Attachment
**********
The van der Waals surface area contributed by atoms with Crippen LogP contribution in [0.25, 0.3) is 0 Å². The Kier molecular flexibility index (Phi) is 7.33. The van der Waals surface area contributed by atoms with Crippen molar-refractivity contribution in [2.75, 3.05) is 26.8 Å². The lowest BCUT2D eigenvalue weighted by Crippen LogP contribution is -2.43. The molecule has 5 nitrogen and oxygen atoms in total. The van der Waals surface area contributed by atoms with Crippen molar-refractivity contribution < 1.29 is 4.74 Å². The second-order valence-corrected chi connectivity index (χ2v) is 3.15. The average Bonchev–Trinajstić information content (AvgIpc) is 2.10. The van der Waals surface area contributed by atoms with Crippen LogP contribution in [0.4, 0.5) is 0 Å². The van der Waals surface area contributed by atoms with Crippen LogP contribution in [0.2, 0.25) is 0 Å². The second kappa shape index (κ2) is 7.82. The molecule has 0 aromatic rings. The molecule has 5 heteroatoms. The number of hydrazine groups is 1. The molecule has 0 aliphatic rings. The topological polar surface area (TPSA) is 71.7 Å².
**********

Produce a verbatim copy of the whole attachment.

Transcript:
The van der Waals surface area contributed by atoms with Crippen LogP contribution in [0.25, 0.3) is 0 Å². The Kier molecular flexibility index (Phi) is 7.33. The van der Waals surface area contributed by atoms with Crippen molar-refractivity contribution in [2.75, 3.05) is 26.8 Å². The lowest BCUT2D eigenvalue weighted by Crippen LogP contribution is -2.43. The molecule has 5 nitrogen and oxygen atoms in total. The van der Waals surface area contributed by atoms with Crippen molar-refractivity contribution < 1.29 is 4.74 Å². The second-order valence-corrected chi connectivity index (χ2v) is 3.15. The average Bonchev–Trinajstić information content (AvgIpc) is 2.10. The van der Waals surface area contributed by atoms with Crippen LogP contribution in [0.4, 0.5) is 0 Å². The van der Waals surface area contributed by atoms with Crippen LogP contribution in [0.2, 0.25) is 0 Å². The second kappa shape index (κ2) is 7.82. The molecule has 0 aromatic rings. The molecule has 5 heteroatoms. The number of hydrazine groups is 1. The molecule has 0 aliphatic rings. The topological polar surface area (TPSA) is 71.7 Å².